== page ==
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Microsoft to open cloud region in Taiwan
Microsoft’s cloud datacentre region in Taiwan will first provide access to Azure, followed by Microsoft 365, Dynamics 365 and Power Platform later
Microsoft is planning to open its first cloud datacentre region in Taiwan in a major move to expand its footprint in the Asia-Pacific region.
The move includes growing the local Azure hardware systems and infrastructure engineering group, which will establish Microsoft Taiwan as a regional hub for developing advanced cloud software and hardware infrastructure to support artificial intelligence (AI), the internet of things (IoT) and edge computing applications.
At launch, the new region and its availability zones will deliver Azure first, with Microsoft 365, Dynamics 365 and Power Platform services to follow. This will enable local customers to store data at rest in Taiwan and comply with local industry and regulatory standards.
The software giant is also planning “significant investments” in local talent, aiming to train more than 200,000 people in Taiwan by 2024. This builds on Microsoft’s investments in local skilling programmes for students, as well as partnerships with non-profit organisations to reskill social workers.
Citing an IDC whitepaper that it sponsored, Microsoft said its ecosystem and cloud customers together will generate more than $10bn in new revenue and add over 30,000 jobs to Taiwan’s economy over the next four years.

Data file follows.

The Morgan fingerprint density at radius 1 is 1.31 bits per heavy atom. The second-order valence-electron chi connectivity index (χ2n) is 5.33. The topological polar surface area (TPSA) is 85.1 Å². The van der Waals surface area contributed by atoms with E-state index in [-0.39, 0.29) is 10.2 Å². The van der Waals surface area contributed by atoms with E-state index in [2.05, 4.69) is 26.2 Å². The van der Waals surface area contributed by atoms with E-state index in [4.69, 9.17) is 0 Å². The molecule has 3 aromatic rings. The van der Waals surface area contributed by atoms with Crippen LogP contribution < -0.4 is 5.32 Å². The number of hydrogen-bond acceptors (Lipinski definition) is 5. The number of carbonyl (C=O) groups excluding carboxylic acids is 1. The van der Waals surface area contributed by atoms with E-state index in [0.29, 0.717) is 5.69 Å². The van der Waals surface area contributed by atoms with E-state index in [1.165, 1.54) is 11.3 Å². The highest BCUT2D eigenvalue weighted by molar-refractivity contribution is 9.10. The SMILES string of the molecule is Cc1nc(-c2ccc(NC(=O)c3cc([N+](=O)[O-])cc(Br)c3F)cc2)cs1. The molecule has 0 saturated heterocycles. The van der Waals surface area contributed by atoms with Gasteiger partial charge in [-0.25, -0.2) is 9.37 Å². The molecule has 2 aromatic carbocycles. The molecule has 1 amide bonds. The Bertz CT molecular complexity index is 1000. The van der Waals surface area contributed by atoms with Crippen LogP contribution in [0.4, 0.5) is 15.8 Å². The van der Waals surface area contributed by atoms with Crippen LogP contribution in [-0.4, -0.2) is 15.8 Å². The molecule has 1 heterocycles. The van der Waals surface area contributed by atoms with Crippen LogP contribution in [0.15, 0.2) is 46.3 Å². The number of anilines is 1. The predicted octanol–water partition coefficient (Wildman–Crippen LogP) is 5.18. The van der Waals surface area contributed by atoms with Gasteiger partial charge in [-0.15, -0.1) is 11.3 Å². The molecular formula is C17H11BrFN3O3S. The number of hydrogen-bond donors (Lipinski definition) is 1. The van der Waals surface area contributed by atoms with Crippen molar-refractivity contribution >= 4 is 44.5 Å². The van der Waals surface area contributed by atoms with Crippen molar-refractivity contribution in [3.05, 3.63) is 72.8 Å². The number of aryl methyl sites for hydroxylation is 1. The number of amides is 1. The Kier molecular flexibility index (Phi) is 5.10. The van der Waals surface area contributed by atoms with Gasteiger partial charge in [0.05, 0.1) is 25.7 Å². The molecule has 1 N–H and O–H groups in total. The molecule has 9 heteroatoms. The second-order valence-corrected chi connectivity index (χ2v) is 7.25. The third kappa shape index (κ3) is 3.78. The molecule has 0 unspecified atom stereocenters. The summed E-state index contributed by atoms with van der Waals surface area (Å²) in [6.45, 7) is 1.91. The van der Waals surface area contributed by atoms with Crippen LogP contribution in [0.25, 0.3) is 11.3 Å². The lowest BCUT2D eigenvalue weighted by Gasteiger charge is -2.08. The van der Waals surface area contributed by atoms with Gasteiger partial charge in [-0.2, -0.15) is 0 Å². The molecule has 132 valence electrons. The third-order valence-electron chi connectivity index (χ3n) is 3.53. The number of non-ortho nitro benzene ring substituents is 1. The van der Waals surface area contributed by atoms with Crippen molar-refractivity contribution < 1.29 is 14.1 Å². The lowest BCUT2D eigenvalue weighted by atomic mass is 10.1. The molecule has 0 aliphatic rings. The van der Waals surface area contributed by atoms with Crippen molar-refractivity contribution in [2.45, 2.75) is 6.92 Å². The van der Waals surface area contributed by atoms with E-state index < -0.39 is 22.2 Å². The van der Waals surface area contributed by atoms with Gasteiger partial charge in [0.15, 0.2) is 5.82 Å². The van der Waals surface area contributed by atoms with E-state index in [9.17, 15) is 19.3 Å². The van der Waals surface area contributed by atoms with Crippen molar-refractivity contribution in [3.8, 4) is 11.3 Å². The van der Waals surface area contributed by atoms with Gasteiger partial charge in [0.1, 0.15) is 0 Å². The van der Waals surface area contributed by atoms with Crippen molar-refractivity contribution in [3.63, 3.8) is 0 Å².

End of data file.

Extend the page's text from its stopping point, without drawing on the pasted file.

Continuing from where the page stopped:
Jean-Phillippe Courtois, Microsoft’s executive vice-president and president for global sales, marketing and operations, said the new investments reflect the company’s faith in Taiwan’s strong heritage in hardware and software integration.
“With Taiwan’s expertise in hardware manufacturing and the new datacentre region, we look forward to greater transformation, advancing what is possible with 5G, AI and IoT capabilities spanning the intelligent cloud and intelligent edge,” he added.
The new datacentre region has been welcomed by Taiwan’s major telcos. FarEasTone president Chee Ching said she hopes it will generate “greater momentum for Taiwan’s innovation, by creating diverse services suitable for a wide range of industry scenarios, connect Taiwan to the globe, and make it a hub for the world’s innovative applications”.
In the first quarter of 2020, Microsoft’s revenue grew by a 12% over last year to reach $37.2bn, thanks to growing demand for its commercial cloud services.
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